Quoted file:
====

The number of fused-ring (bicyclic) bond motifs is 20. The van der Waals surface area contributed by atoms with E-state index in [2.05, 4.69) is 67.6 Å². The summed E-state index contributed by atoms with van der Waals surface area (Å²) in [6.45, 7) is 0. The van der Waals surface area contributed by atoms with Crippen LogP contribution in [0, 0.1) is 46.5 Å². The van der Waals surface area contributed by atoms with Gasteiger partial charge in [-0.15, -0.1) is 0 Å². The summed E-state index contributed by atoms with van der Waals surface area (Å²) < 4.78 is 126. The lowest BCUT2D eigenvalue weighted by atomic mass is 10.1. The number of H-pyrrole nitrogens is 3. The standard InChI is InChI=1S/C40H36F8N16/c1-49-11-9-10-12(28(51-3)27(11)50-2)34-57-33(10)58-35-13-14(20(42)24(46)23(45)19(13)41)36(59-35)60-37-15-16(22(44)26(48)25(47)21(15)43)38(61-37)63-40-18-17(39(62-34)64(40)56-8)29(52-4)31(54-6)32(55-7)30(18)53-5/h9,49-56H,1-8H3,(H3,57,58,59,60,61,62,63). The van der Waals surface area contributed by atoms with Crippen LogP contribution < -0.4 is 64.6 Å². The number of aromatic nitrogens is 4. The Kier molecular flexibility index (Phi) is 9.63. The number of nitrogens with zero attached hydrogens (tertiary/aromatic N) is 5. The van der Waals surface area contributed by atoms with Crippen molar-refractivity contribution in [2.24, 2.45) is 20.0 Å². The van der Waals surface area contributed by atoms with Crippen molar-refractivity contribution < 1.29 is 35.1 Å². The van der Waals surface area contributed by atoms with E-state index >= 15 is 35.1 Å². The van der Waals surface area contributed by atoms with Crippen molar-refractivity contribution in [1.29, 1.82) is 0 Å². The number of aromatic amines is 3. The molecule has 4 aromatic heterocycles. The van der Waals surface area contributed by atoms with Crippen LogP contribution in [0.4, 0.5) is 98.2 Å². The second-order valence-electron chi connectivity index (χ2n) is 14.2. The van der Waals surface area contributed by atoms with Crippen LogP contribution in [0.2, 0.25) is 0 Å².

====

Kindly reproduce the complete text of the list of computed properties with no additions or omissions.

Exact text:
The number of fused-ring (bicyclic) bond motifs is 20. The van der Waals surface area contributed by atoms with E-state index in [2.05, 4.69) is 67.6 Å². The summed E-state index contributed by atoms with van der Waals surface area (Å²) in [6.45, 7) is 0. The van der Waals surface area contributed by atoms with Crippen LogP contribution in [0, 0.1) is 46.5 Å². The van der Waals surface area contributed by atoms with Gasteiger partial charge in [-0.15, -0.1) is 0 Å². The summed E-state index contributed by atoms with van der Waals surface area (Å²) < 4.78 is 126. The lowest BCUT2D eigenvalue weighted by atomic mass is 10.1. The number of H-pyrrole nitrogens is 3. The standard InChI is InChI=1S/C40H36F8N16/c1-49-11-9-10-12(28(51-3)27(11)50-2)34-57-33(10)58-35-13-14(20(42)24(46)23(45)19(13)41)36(59-35)60-37-15-16(22(44)26(48)25(47)21(15)43)38(61-37)63-40-18-17(39(62-34)64(40)56-8)29(52-4)31(54-6)32(55-7)30(18)53-5/h9,49-56H,1-8H3,(H3,57,58,59,60,61,62,63). The van der Waals surface area contributed by atoms with Crippen LogP contribution < -0.4 is 64.6 Å². The number of aromatic nitrogens is 4. The Kier molecular flexibility index (Phi) is 9.63. The number of nitrogens with zero attached hydrogens (tertiary/aromatic N) is 5. The van der Waals surface area contributed by atoms with Crippen molar-refractivity contribution in [2.24, 2.45) is 20.0 Å². The van der Waals surface area contributed by atoms with Crippen molar-refractivity contribution < 1.29 is 35.1 Å². The van der Waals surface area contributed by atoms with E-state index >= 15 is 35.1 Å². The van der Waals surface area contributed by atoms with Crippen molar-refractivity contribution in [1.29, 1.82) is 0 Å². The number of aromatic amines is 3. The molecule has 4 aromatic heterocycles. The van der Waals surface area contributed by atoms with Crippen LogP contribution in [0.4, 0.5) is 98.2 Å². The second-order valence-electron chi connectivity index (χ2n) is 14.2. The van der Waals surface area contributed by atoms with Crippen LogP contribution in [0.2, 0.25) is 0 Å².